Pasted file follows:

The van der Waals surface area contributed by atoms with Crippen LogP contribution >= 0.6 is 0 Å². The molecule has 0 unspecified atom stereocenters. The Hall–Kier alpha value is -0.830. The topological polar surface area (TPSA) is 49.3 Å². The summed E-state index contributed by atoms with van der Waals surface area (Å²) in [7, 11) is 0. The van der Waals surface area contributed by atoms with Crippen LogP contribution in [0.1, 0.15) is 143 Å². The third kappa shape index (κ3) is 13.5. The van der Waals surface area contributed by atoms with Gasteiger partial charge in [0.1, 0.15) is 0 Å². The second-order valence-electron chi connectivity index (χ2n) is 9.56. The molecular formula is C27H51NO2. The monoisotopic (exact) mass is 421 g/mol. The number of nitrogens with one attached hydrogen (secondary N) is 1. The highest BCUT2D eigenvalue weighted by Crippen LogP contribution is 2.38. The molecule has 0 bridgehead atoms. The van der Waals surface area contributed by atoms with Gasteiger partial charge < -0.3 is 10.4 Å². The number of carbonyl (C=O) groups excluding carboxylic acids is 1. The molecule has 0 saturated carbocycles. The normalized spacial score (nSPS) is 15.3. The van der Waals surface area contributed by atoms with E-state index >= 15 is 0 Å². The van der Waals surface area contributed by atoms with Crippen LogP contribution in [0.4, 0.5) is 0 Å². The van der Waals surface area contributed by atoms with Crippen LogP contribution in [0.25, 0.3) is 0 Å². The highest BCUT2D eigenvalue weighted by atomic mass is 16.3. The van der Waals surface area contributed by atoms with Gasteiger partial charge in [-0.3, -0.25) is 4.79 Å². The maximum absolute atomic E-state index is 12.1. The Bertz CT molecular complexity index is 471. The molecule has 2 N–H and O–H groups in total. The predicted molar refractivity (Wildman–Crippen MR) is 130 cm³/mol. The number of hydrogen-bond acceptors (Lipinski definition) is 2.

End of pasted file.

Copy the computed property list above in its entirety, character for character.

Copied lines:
The van der Waals surface area contributed by atoms with Crippen LogP contribution >= 0.6 is 0 Å². The molecule has 0 unspecified atom stereocenters. The Hall–Kier alpha value is -0.830. The topological polar surface area (TPSA) is 49.3 Å². The summed E-state index contributed by atoms with van der Waals surface area (Å²) in [7, 11) is 0. The van der Waals surface area contributed by atoms with Crippen LogP contribution in [0.1, 0.15) is 143 Å². The third kappa shape index (κ3) is 13.5. The van der Waals surface area contributed by atoms with Gasteiger partial charge in [0.1, 0.15) is 0 Å². The second-order valence-electron chi connectivity index (χ2n) is 9.56. The molecular formula is C27H51NO2. The monoisotopic (exact) mass is 421 g/mol. The number of nitrogens with one attached hydrogen (secondary N) is 1. The highest BCUT2D eigenvalue weighted by Crippen LogP contribution is 2.38. The molecule has 0 bridgehead atoms. The van der Waals surface area contributed by atoms with Gasteiger partial charge < -0.3 is 10.4 Å². The number of carbonyl (C=O) groups excluding carboxylic acids is 1. The molecule has 0 saturated carbocycles. The normalized spacial score (nSPS) is 15.3. The van der Waals surface area contributed by atoms with E-state index >= 15 is 0 Å². The van der Waals surface area contributed by atoms with Crippen LogP contribution in [0.4, 0.5) is 0 Å². The van der Waals surface area contributed by atoms with Crippen LogP contribution in [0.25, 0.3) is 0 Å². The highest BCUT2D eigenvalue weighted by atomic mass is 16.3. The van der Waals surface area contributed by atoms with Gasteiger partial charge in [-0.3, -0.25) is 4.79 Å². The maximum absolute atomic E-state index is 12.1. The Bertz CT molecular complexity index is 471. The molecule has 2 N–H and O–H groups in total. The predicted molar refractivity (Wildman–Crippen MR) is 130 cm³/mol. The number of hydrogen-bond acceptors (Lipinski definition) is 2.